Ask the question - who is making my clothes?

2023 marks 10 years since the terrible tragedy at the Rana Plaza in Dhaka, Bangladesh, when an eight-story building collapsed, killing 1132 people and injuring 2500. Most of the dead and injured were poorly paid female garment makers, producing many of the clothes that end up in Australia. Since then some of the big brand companies have worked to ensure conditions have improved. Others have not. (Image: Wikimedia Commons)

Chances are that children and adults working in sweatshops, for little money and often in appalling and hazardous conditions, make some of the clothes you wear, or clothes you might want to buy next time you go shopping.


Ask the question – how does my favourite clothing brand company treat workers?

Be an Agent of Change

As consummers we can help make a difference in the lives of those being exploited in the fashion industry. Here are some suggested actions you can take.

A. Speak Out

Speak Out is the message of the 2022 Baptist World Aid (BWA) Ethical Fashion Report. The report’s authors are demanding fashion brands ‘escalate action to address modern slavery, worker exploitation and unsustainable environmental practices throughout their supply chains’. The call to consumers to Speak Out comes after the report revealed:

  • Just 10 per cent of fashion brands pay a living wage at any factories in the final stage of the supply chain.
  • Fashion companies average just 29 out of 100 on the ethical supply chain benchmark.
  • 40 per cent of companies don’t know who supplies their raw materials and have no project to trace them.
  • New to the report in 2022, footwear brands performed well below industry average (23/100). None of the footwear companies pay a living wage at any stage of their supply chain.

The report states that, “millions of workers in the global fashion industry face injustice, abuse, low wages, and modern slavery. The way we produce clothes and shoes—and the endless demand for more—is having a detrimental impact on local communities, their lands and waterways, and even the air they breathe. While the industry is responsible for up to ten per cent of the world’s greenhouse gas emissions, it’s a problem that affects us all. So we’re lifting the lid on what’s happening in the supply chains of the biggest fashion brands, to create momentum for change.”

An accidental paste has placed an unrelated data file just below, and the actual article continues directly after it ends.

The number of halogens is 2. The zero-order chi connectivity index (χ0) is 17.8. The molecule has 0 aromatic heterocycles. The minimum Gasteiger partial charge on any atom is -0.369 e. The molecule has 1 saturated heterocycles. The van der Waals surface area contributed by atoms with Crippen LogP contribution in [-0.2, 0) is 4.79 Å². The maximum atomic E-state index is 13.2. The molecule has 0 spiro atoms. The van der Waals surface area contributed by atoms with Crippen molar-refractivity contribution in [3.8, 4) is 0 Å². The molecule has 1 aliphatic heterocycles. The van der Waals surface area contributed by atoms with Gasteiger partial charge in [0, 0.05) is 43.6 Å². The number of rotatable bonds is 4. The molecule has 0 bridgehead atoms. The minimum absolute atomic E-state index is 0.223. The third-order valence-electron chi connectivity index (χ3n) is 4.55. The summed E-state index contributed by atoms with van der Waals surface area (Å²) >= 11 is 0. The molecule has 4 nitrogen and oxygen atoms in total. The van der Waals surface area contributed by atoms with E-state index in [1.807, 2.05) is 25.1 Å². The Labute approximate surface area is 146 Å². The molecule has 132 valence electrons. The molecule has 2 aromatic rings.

Download the the guide or obtain the full report.

Speak Out to brands: Pleased with your favourite brand? Disappointed? Let them and your network know—good or bad.

  1. Go to the Baptist World Aid Ethical Fashion Report site:
  2. Scroll down to Find Your Favourite Brands and fill in a brand you’d like to investigate
  3. Select that brand to find out their score in 2022, click on the brnad name next to its score and send off the pre-written message to this brand asking them to lift their game.

B. What She Makes Campaign

Did you know the women who make our clothes aren’t paid enough to escape poverty. No matter how hard they work, they can’t afford basic food and shelter for their families — wages are just too low. A life of poverty can leave people vulnerable to human trafficking and slavery. Learn more by viewing the What She Makes video.

Stand in solidarity with the woman who make our clothes. Join the OXFAM led campaign to let big brands know loud and clear that the women working in their factories, making my clothes must be paid a living wage. A living wage is a wage that is sufficient for workers to be able to provide food, water, shelter, clothing, healthcare and education for themsleves and their dependents. Receiving a living wage could change the lives of people who are trapped in poverty. Find out who is paying a living wage to workers by using the Company Tracker.


C. Join the #whomademyclothes Fashion Revolution

The Rana Plaza tragedy also triggered a fashion revolution around the world and you can join it today. Young people are using social media to demand #whomademyclothes. Fashion Revolution Week happens every year in the week surrounding the 24th of April, the anniversary of the Rana Plaza collapse. This week provides an opportunity to unite people from all over the world to use the power of fashion to improve conditions for the people who make the world’s clothes and accessories. Find out more about Fashion Revolution Week and how you can take action at

D. Share the story

Tell five other people what you have learned. Ask them to join one of the actions listed above. Share a post on social media about the action you are taking. Use the hashtag #fashion, #livingwage #WhoMadeMyClothes and don't forget to tag ACRATH.

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